Surf’s up, 100 years of Broadway and irreverent ales

100 Years of Broadway comes to the Concert Hall Thursday night.

by Chris Aaland

Dude! The 32nd Snowdown is upon us, officially kicking off Wednesday. This year’s theme is “Life’s a Beach,” so if you own a terrible-looking Hawaiian shirt or an old lei, you have no excuse for not dressing the part.

There are far too many Snowdown events to list, so visit www.snowdown.org or pick up one of the schedules around town to figure out what best suits you. If you want to get a jump-start on Snowdown, try kickoff parties Wednesday at the Abbey (featuring Zach Deputy) or the Summit (a “going to the islands” themed event with reggae DJs).

In the days leading up to Durango’s signature winter celebration, there’s plenty of entertainment to choose from.

The memorable melodies of musical comedy come to the Community Concert Hall at 7 p.m. tonight (Thursday) in the form of Neil Berg’s “100 Years of Broadway.” Expect such tunes as “Some Enchanted Evening” from “South Pacific,” “Over the Rainbow” from “The Wizard of Oz,” “Impossible Dream” from “Man of La Mancha” and even Billy Joel’s “Scenes from an Italian Restaurant.”

MOMIX returns to the Community Concert Hall at 7 p.m. Tuesday. The internationally renowned dance troupe is currently touring behind the “Best of MOMIX,” bringing back the most popular aspects of the company’s extensive repertoire. Recent shows have featured excerpts from “MOMIX in Orbit,” “Opus Cactus,” “Passion,” “Lunar Sea” and more.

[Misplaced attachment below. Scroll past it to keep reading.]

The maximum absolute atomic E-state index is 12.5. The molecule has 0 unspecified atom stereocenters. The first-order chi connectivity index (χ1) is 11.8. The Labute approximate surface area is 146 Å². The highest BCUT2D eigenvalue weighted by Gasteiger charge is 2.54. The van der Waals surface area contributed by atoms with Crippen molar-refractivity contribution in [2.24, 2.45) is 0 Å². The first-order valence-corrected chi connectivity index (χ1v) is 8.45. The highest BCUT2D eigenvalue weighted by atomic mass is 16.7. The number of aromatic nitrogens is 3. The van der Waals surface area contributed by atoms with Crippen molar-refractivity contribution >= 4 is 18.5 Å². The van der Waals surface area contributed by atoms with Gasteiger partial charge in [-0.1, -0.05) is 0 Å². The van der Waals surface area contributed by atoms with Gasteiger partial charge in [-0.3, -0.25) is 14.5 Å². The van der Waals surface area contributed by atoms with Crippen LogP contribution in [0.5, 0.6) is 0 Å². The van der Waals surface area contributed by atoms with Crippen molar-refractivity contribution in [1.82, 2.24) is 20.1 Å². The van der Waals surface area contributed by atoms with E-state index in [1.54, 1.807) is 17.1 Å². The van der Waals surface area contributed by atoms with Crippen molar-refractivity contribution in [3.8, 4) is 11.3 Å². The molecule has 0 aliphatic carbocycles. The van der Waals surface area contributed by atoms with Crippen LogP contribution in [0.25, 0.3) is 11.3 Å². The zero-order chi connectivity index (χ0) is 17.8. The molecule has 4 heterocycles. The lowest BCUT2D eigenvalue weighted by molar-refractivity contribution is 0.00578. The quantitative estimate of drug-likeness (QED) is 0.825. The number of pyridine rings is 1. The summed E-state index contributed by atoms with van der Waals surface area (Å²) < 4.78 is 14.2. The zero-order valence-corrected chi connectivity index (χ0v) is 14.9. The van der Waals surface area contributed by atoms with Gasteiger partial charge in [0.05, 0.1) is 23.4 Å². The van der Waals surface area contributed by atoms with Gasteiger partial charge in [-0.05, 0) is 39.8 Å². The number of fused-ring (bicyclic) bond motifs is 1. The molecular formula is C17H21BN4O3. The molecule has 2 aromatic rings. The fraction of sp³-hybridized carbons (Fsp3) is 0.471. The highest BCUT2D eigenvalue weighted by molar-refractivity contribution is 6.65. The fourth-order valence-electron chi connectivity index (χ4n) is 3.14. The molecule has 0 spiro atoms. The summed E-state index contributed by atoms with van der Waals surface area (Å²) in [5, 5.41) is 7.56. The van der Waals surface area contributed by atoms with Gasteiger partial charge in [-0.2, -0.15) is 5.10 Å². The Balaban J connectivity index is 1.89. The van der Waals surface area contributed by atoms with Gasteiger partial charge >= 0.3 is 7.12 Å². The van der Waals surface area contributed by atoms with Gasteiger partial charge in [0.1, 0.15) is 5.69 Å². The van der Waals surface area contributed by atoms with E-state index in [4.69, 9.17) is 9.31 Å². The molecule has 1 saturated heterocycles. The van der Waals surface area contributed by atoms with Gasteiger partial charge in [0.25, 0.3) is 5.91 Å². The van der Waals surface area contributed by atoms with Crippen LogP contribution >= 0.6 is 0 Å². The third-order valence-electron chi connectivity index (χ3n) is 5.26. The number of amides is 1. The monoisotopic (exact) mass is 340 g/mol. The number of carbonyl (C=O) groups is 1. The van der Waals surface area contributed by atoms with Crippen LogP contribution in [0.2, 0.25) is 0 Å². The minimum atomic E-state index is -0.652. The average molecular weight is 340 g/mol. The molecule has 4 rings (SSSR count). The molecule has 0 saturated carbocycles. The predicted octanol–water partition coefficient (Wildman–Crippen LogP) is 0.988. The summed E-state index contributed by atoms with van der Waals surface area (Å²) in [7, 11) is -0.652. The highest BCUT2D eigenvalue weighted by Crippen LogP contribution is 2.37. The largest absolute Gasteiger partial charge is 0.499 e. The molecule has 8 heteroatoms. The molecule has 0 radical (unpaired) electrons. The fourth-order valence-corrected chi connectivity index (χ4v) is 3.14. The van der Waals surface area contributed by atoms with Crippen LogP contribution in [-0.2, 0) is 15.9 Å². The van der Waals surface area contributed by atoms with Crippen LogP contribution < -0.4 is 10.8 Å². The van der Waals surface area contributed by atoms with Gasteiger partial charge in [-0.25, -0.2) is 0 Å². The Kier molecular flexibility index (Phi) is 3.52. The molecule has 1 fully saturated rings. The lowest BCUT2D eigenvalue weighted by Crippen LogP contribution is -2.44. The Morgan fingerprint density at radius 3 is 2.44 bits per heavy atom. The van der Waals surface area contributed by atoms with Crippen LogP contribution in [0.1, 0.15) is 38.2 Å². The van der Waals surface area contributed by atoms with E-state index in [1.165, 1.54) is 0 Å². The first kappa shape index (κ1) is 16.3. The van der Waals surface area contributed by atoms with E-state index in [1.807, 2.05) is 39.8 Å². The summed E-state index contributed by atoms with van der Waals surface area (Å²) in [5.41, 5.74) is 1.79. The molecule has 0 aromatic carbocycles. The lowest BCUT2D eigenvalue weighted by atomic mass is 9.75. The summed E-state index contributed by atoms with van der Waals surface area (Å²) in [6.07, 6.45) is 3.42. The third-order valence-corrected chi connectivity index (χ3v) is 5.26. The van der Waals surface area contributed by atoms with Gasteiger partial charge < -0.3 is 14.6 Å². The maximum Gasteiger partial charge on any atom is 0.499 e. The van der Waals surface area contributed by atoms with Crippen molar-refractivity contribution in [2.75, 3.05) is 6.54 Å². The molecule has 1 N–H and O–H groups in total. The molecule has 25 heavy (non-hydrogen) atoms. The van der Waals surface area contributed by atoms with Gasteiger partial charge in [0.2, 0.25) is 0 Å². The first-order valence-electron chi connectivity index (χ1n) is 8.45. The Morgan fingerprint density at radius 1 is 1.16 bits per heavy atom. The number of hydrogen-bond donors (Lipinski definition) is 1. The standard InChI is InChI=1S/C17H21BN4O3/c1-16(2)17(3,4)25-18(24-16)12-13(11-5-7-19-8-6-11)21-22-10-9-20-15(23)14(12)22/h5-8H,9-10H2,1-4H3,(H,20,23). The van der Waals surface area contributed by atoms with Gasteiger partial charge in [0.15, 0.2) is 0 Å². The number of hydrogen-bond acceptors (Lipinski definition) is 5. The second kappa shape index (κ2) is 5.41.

Vince Herman and Great American Taxi are back at the Abbey tonight. Herman, the frontman for Leftover Salmon, stretches into troubadour territory and rock and roll terrain with Taxi. RedEyedDjinn opens. The Abbey’s Avalanche Music Festival concludes with Gigi Love & Wisebird on Friday and Megan Burtt on Saturday.

The Summit features a unique band, the Willie Waldman Project, tonight. The group includes Brian Jordan (of Karl Denson’s Tiny Universe) on guitar, Tony Austin (from Santana) on drums and Willie Waldman (from Snoop Dogg) on trumpet.

Also at the Summit this week: a free-pizza happy hour from 5-9 p.m. Friday with Eric Keifer of Aftergrass; Cosmic Accident at 10 p.m. Friday; happy hour with Rupnow & friends (and more free pie) from 5-9 p.m. Saturday; and Durango’s newest original band (their PR says the crowd will choose their name at the show) at 9:30 p.m. Saturday.

The Starlight presents the Mac Jazz Trio from 6-9 p.m. Friday, live music and dancing with Peter Robot at 9 p.m. Saturday, The Daydreamers at 9 p.m. Tuesday and Jonezy at 9 p.m. Wednesday.

Once again, Ska produced a limited-edition Snowdown suds. The Bodo boys have bottled these irreverent ales since 1995. This time around, they’ve unleashed the Hyper Fierce Gnar Gnar Hefe, an unfiltered wheat-flavored brew with pineapple and toasted coconut. I heard mixed reviews prior to sampling – one liquor store clerk hated it, but the Muffin Man loved it – so I went into my first tasting with an open mind. I’ve always loved hefeweizens and usually fruit mine with a lemon or orange wedge and the Gnar Gnar didn’t disappoint. Its pineapple and coconut (toasted at Carvers) were noticeable but not overbearing. This one’s the brain child of crazed head brewer Thomas Larsen. Like me, he’s a Norwegian and a Wheat Ridge High School alumnus. Insert your own Ollie and Lena joke here, but don’t dally: most liquor stores have already sold out of the Gnar Gnar. If you miss out on a bomber, don’t fret as Lady Falconburgh’s, El Rancho and Ska will have it on tap during Snowdown week.